Making Cents Conference: A Softer Focus — Looking Beyond Traditional Workforce Development
Only a third of youth in the Arab world believe their education has prepared them to get a job, according to a recent study by the Education for Employment Foundation. Not surprisingly, employers there say only a third of newly hired graduates are actually ready for work.
“What are universities actually teaching students to DO?” cried an employee tweeting for Making Cents International during Friday’s panel on Youth Economic Opportunity in the MENA Region. ‘Not much’ seems to be the glaring answer.
Where theory, not practice, is the foundation for a degree, the systemic reforms needed to improve the relevance and quality of education can take years. This is time the Arab world cannot afford to lose—exorbitant levels of youth unemployment cost the region $40-50 million annually.
Yet as David Arkless of Manpower noted, many employers will invest in vocational training if young hires have the right attitude and key “soft skills” like the ability to work in teams, communicate with peers and supervisors, resolve conflict, and analyze problems. Soft skills can be acquired in a number of ways, whether through rigorous education built around relevant, project-based learning; participation in volunteer projects and internships; or part of a specific job training program.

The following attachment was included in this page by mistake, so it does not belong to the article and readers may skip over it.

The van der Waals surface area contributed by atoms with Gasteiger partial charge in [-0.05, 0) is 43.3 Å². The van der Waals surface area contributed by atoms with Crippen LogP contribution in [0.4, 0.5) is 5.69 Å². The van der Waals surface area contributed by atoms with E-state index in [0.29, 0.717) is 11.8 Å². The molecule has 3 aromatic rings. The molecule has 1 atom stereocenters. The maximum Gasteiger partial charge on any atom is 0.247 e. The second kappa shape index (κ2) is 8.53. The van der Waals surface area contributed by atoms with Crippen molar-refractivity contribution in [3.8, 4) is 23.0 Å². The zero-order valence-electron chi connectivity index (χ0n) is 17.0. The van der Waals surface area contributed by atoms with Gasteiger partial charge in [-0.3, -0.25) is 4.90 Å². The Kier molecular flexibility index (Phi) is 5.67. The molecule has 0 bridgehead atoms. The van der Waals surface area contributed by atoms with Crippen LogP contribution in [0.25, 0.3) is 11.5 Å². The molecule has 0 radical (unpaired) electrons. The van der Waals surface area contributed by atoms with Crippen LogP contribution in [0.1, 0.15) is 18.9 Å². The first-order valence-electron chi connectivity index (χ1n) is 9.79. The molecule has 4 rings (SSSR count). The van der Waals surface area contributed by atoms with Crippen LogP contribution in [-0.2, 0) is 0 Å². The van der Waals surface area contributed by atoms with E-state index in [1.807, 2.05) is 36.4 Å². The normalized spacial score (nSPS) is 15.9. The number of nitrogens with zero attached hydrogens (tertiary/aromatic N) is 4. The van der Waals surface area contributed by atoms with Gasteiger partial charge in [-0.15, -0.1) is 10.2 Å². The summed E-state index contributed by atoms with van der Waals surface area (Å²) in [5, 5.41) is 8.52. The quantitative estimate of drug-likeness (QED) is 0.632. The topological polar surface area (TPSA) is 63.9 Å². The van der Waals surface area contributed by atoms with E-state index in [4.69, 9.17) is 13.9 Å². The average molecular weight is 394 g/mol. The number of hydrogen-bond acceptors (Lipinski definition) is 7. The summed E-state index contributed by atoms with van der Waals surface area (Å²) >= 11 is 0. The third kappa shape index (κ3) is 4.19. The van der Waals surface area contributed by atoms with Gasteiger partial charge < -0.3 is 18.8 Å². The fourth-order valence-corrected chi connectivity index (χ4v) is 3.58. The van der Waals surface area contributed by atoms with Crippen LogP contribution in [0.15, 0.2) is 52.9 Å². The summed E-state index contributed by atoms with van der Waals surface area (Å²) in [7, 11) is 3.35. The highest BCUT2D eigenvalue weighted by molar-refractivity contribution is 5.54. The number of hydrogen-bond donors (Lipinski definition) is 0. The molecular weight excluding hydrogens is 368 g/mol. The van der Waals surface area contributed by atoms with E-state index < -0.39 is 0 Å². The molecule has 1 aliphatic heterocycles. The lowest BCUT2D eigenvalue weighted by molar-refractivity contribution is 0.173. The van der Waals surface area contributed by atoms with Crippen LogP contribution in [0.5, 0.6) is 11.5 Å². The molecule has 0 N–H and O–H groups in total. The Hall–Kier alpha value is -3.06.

Soft skills need to be built into any youth employment initiative, and funders also need to look more broadly at youth programs that develop these skills but may not be specifically titled “workforce development programs.” There are a range of donor-funded programs in the conflict mitigation, health, democracy and governance, and other technical sectors that develop soft skills, such as the UNFPA’s Y-PEER network, PeacePlayers International’s sport for development initiatives, and IREX’s own programs promoting youth community engagement in Lebanon.
Civic participation in the Arab world is abysmally low—only about 5 percet of young people volunteer, according to Making Cents panelist Awais Sufi of the International Youth Foundation. I see room for opportunity here, since data shows volunteer work develops both soft skills and the peer networks Arkless named as powerful keys to a first job. Nearly 70 percent of youth volunteering through the USAID-funded Youth Development Competencies Program in Russia said their involvement helped them gain professional skills—most notably public speaking and project management.
As we work together on the “triage effort” Sufi prescribed for the Arab world’s youth unemployment crisis, let’s keep in mind that opportunities for workforce development are all around us.
This blog, by Senior Program Officer Susie Armitage, also appears on USAID's Microlinks blog.